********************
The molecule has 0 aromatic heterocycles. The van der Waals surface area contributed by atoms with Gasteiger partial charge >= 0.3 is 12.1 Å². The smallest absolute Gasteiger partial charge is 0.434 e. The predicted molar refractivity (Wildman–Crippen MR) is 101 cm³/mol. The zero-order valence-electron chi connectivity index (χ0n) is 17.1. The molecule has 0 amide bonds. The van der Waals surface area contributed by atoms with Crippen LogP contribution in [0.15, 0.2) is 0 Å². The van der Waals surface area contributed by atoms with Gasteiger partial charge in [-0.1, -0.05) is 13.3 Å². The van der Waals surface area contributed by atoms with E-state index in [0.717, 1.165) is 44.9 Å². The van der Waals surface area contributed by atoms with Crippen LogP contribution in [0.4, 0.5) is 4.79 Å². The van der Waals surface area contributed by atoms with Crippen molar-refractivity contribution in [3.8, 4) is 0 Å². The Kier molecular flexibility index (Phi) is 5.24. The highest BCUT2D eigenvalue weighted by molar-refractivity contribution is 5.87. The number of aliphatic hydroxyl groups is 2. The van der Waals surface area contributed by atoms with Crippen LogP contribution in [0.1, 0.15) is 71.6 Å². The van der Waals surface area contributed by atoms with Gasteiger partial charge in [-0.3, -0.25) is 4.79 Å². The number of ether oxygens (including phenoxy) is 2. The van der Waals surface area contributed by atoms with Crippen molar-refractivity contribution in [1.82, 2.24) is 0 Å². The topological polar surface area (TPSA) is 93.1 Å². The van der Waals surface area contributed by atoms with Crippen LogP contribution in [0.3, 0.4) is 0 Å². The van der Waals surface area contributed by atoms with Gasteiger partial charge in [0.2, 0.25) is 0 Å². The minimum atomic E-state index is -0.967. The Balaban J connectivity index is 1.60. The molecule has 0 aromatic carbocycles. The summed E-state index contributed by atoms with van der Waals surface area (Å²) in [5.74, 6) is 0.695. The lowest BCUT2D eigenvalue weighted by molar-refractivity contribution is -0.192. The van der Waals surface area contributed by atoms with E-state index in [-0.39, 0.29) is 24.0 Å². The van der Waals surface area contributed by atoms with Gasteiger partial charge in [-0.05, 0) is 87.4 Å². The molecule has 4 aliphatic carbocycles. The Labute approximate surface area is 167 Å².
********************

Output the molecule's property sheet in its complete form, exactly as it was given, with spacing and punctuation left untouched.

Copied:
The molecule has 0 aromatic heterocycles. The van der Waals surface area contributed by atoms with Gasteiger partial charge >= 0.3 is 12.1 Å². The smallest absolute Gasteiger partial charge is 0.434 e. The predicted molar refractivity (Wildman–Crippen MR) is 101 cm³/mol. The zero-order valence-electron chi connectivity index (χ0n) is 17.1. The molecule has 0 amide bonds. The van der Waals surface area contributed by atoms with Crippen LogP contribution in [0.15, 0.2) is 0 Å². The van der Waals surface area contributed by atoms with Gasteiger partial charge in [-0.1, -0.05) is 13.3 Å². The van der Waals surface area contributed by atoms with E-state index in [0.717, 1.165) is 44.9 Å². The van der Waals surface area contributed by atoms with Crippen LogP contribution in [0.4, 0.5) is 4.79 Å². The van der Waals surface area contributed by atoms with Crippen molar-refractivity contribution in [3.8, 4) is 0 Å². The Kier molecular flexibility index (Phi) is 5.24. The highest BCUT2D eigenvalue weighted by molar-refractivity contribution is 5.87. The number of aliphatic hydroxyl groups is 2. The van der Waals surface area contributed by atoms with Crippen LogP contribution in [0.1, 0.15) is 71.6 Å². The van der Waals surface area contributed by atoms with Gasteiger partial charge in [-0.3, -0.25) is 4.79 Å². The number of ether oxygens (including phenoxy) is 2. The van der Waals surface area contributed by atoms with Crippen molar-refractivity contribution in [1.82, 2.24) is 0 Å². The topological polar surface area (TPSA) is 93.1 Å². The van der Waals surface area contributed by atoms with Crippen LogP contribution in [0.3, 0.4) is 0 Å². The van der Waals surface area contributed by atoms with Gasteiger partial charge in [0.2, 0.25) is 0 Å². The minimum atomic E-state index is -0.967. The Balaban J connectivity index is 1.60. The molecule has 0 aromatic carbocycles. The summed E-state index contributed by atoms with van der Waals surface area (Å²) in [5.74, 6) is 0.695. The lowest BCUT2D eigenvalue weighted by molar-refractivity contribution is -0.192. The van der Waals surface area contributed by atoms with E-state index in [-0.39, 0.29) is 24.0 Å². The van der Waals surface area contributed by atoms with Gasteiger partial charge in [-0.05, 0) is 87.4 Å². The molecule has 4 aliphatic carbocycles. The Labute approximate surface area is 167 Å².